H.G. Wells is spinning in his grave right now ... laughing, probably.
When someone announces they've discovered a means with which to travel through time, you would imagine that it would be an internationally covered event. And that's exactly what happened when Tehrani scientist Ali Razeghi announced he had invented what he called the Aryayek Time Traveling Machine. In fact, the only country trying to keep it under wraps is the country the scientist is from -- Iran.
Is this a government conspiracy? Is Iran trying to prevent someone from stealing its hot new super science? Is this the day that Iran steps onto the international stage as the great global leader in technology?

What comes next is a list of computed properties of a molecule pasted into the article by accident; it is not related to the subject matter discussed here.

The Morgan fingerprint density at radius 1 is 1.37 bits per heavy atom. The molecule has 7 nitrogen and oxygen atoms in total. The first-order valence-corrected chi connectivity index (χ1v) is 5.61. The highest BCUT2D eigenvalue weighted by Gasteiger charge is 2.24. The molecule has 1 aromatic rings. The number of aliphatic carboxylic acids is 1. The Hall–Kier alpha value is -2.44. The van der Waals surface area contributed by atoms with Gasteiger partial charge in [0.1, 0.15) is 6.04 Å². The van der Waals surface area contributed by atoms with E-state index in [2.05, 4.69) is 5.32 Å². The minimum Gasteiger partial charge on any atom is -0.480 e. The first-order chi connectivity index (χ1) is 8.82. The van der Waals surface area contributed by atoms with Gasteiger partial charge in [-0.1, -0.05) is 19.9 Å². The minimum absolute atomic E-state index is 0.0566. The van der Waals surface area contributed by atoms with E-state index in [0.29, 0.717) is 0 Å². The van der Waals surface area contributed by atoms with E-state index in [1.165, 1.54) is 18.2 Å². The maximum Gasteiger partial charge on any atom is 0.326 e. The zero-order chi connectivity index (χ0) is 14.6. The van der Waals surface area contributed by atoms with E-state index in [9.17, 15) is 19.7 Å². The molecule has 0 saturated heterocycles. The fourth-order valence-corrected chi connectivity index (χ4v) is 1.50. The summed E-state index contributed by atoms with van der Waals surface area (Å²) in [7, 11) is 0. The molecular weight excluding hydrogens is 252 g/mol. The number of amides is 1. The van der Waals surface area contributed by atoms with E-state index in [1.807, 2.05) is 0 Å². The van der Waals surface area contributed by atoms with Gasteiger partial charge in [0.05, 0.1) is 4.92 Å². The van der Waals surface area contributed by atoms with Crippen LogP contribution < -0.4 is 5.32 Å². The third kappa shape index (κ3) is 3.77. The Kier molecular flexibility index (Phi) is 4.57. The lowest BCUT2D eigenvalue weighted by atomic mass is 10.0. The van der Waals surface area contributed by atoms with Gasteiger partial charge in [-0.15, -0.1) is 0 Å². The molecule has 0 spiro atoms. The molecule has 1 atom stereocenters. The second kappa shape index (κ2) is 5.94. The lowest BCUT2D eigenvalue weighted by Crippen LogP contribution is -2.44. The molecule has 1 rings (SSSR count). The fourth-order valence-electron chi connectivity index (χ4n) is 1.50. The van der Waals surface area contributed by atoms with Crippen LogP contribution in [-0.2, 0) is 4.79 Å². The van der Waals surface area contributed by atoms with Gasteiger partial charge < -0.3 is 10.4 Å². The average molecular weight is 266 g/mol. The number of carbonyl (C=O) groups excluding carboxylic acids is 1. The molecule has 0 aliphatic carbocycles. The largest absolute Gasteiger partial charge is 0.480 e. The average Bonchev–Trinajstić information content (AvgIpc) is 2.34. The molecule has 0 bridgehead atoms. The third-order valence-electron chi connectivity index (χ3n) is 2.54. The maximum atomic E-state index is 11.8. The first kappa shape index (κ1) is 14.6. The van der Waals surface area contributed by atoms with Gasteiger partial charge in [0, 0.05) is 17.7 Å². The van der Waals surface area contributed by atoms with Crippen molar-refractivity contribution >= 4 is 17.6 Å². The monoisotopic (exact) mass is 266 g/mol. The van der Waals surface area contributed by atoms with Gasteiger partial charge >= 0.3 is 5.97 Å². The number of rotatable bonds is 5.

What's actually happened is that Fars News Agency, who originally reported the story, was trying to cover it up because it had the exact opposite effect of what Razeghi hoped -- it managed to make Iran look like it was living in the past, not the future.
First of all, what Razeghi has supposedly been working on since he was 17 is not, on its best day, even approaching a time machine. What does it it do? Razeghi claims it "satisfies all the needs of human society" and "fits into the size of a personal computer case and can predict details of the next 5-8 years of the life of its users."
Most notably, though, Razeghi has not launched his grand prototype for fear "that the Chinese will steal the idea and produce it in millions overnight."
Is it any wonder that Iranian news would want to cover this up? All that talk and it turns out that, yes, according to my phone, there is indeed already an app for that -- it's called Magic 8 Ball.